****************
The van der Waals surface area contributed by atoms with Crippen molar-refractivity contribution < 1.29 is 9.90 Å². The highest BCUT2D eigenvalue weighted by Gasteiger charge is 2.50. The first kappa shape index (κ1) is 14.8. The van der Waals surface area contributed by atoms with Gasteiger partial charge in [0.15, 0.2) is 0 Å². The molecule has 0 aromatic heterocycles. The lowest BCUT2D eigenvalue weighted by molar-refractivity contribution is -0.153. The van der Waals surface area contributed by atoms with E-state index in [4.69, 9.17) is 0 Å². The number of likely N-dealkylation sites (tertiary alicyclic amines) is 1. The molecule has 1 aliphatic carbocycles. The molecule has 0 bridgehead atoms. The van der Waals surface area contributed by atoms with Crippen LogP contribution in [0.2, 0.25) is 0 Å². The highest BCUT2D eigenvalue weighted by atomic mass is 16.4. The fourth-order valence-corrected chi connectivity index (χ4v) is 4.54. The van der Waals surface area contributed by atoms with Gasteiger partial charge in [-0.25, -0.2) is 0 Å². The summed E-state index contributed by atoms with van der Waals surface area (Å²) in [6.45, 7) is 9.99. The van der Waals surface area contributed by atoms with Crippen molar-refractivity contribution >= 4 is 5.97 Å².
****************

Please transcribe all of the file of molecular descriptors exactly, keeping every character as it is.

The van der Waals surface area contributed by atoms with Crippen molar-refractivity contribution < 1.29 is 9.90 Å². The highest BCUT2D eigenvalue weighted by Gasteiger charge is 2.50. The first kappa shape index (κ1) is 14.8. The van der Waals surface area contributed by atoms with Gasteiger partial charge in [0.15, 0.2) is 0 Å². The molecule has 0 aromatic heterocycles. The lowest BCUT2D eigenvalue weighted by molar-refractivity contribution is -0.153. The van der Waals surface area contributed by atoms with E-state index in [4.69, 9.17) is 0 Å². The number of likely N-dealkylation sites (tertiary alicyclic amines) is 1. The molecule has 1 aliphatic carbocycles. The molecule has 0 bridgehead atoms. The van der Waals surface area contributed by atoms with Crippen LogP contribution in [0.2, 0.25) is 0 Å². The highest BCUT2D eigenvalue weighted by atomic mass is 16.4. The fourth-order valence-corrected chi connectivity index (χ4v) is 4.54. The van der Waals surface area contributed by atoms with Gasteiger partial charge in [-0.25, -0.2) is 0 Å². The summed E-state index contributed by atoms with van der Waals surface area (Å²) in [6.45, 7) is 9.99. The van der Waals surface area contributed by atoms with Crippen molar-refractivity contribution >= 4 is 5.97 Å².